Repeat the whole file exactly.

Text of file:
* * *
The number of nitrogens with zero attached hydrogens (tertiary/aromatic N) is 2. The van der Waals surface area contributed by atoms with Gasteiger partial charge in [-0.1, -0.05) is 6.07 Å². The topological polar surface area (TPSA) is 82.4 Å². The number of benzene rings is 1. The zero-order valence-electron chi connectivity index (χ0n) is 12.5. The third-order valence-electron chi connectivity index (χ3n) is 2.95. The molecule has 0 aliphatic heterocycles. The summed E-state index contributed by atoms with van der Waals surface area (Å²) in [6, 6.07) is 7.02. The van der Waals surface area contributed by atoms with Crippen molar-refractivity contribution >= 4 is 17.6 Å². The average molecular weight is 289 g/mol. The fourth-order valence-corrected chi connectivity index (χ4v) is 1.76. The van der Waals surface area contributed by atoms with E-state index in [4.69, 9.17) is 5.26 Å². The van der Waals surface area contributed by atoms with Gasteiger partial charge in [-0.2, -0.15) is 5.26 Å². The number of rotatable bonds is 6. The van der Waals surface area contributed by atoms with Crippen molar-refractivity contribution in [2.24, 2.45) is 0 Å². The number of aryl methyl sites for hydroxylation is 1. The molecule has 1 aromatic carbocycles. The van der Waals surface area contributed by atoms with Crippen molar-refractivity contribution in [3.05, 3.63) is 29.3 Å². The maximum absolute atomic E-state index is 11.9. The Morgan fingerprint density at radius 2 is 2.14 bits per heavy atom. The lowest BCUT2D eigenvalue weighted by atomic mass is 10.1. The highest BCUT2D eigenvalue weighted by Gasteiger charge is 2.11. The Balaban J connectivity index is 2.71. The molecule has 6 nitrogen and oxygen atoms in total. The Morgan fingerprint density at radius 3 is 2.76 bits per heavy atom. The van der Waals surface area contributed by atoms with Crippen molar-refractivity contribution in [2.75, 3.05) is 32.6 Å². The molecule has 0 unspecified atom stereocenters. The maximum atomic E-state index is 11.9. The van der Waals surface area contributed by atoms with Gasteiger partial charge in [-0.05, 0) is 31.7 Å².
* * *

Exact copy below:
The number of nitrogens with zero attached hydrogens (tertiary/aromatic N) is 2. The van der Waals surface area contributed by atoms with Gasteiger partial charge in [-0.1, -0.05) is 6.07 Å². The topological polar surface area (TPSA) is 82.4 Å². The number of benzene rings is 1. The zero-order valence-electron chi connectivity index (χ0n) is 12.5. The third-order valence-electron chi connectivity index (χ3n) is 2.95. The molecule has 0 aliphatic heterocycles. The summed E-state index contributed by atoms with van der Waals surface area (Å²) in [6, 6.07) is 7.02. The van der Waals surface area contributed by atoms with Crippen molar-refractivity contribution >= 4 is 17.6 Å². The average molecular weight is 289 g/mol. The fourth-order valence-corrected chi connectivity index (χ4v) is 1.76. The van der Waals surface area contributed by atoms with E-state index in [4.69, 9.17) is 5.26 Å². The van der Waals surface area contributed by atoms with Gasteiger partial charge in [-0.2, -0.15) is 5.26 Å². The number of rotatable bonds is 6. The van der Waals surface area contributed by atoms with Crippen molar-refractivity contribution in [2.24, 2.45) is 0 Å². The number of aryl methyl sites for hydroxylation is 1. The molecule has 1 aromatic carbocycles. The van der Waals surface area contributed by atoms with Crippen molar-refractivity contribution in [3.05, 3.63) is 29.3 Å². The maximum absolute atomic E-state index is 11.9. The Morgan fingerprint density at radius 2 is 2.14 bits per heavy atom. The lowest BCUT2D eigenvalue weighted by atomic mass is 10.1. The highest BCUT2D eigenvalue weighted by Gasteiger charge is 2.11. The Balaban J connectivity index is 2.71. The molecule has 6 nitrogen and oxygen atoms in total. The Morgan fingerprint density at radius 3 is 2.76 bits per heavy atom. The van der Waals surface area contributed by atoms with Crippen molar-refractivity contribution in [2.75, 3.05) is 32.6 Å². The molecule has 0 unspecified atom stereocenters. The maximum atomic E-state index is 11.9. The van der Waals surface area contributed by atoms with Gasteiger partial charge in [-0.05, 0) is 31.7 Å².